which has the clear intent of cutting off the support that Deby is
giving to Darfurian rebels, especially the Justice and Equality
Movement (JEM), which has recently been on the offensive in Darfur.
The timing is no surprise either. In the next few weeks, a European
Union protection force (EUFOR) was due to deploy to eastern Chad
and north-eastern Central African Republic. While EUFOR's mandate
(given by the UN Security Council) is for impartial civilian
protection, it is a substantially French initiative, and seen by
all in the region as a military protection for Deby. Khartoum and
the rebels wanted to strike first.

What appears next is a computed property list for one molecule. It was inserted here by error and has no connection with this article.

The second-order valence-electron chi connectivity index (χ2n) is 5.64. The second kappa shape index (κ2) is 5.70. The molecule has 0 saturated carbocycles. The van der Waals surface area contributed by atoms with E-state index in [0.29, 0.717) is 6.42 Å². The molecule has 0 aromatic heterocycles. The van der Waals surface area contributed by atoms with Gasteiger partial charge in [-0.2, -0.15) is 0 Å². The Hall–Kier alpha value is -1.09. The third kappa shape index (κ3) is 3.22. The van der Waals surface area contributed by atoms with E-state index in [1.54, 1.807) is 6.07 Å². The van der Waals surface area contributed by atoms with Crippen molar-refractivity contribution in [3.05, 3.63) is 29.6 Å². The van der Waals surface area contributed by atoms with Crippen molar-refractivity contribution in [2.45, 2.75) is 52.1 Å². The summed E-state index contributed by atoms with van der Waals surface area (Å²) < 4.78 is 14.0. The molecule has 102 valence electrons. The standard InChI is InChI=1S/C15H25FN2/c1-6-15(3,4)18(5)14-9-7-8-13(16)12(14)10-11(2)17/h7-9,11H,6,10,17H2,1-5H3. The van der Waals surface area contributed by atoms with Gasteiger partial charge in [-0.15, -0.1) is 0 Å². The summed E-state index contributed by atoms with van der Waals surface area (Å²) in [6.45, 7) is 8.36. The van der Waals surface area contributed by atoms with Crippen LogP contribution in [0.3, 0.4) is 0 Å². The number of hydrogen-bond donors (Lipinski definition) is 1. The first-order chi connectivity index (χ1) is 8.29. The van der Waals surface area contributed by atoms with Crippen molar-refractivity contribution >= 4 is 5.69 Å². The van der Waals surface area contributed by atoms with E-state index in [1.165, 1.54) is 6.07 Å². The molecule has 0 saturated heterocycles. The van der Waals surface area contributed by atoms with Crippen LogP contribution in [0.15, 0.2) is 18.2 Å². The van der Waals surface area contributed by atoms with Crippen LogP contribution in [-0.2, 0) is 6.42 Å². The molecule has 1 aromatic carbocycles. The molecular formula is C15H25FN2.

The Chadian civil war is often described as a "spillover" from
Darfur. That is a simplification. Darfur's war actually began as a
spillover from Chad more than twenty years ago and the two
conflicts have been entangled ever since. Many of the Arab militia
fighting in Darfur are of Chadian origin, and many of the rebels
similarly served in the Chadian army or militia. The current
Chadian war is best seen through four different lenses.
First, it is a continuation of the entangled conflicts of Darfur
and Chad, which includes competition for power and land.
Second, there is an internal Chadian conflict. After a hopeful
broadening of the base of his regime in the late 1990s, accompanied
by the growth of civil politics in N'djamena, he has reverted to
one- man military rule. Deby relies heavily on a very narrow circle
of close kinsmen and on using state finance as his personal
property, distributing largesse in return for loyalty. He is also
ill and the political vultures have been circling for several
years. The most feared scenario now is that Deby will eliminate the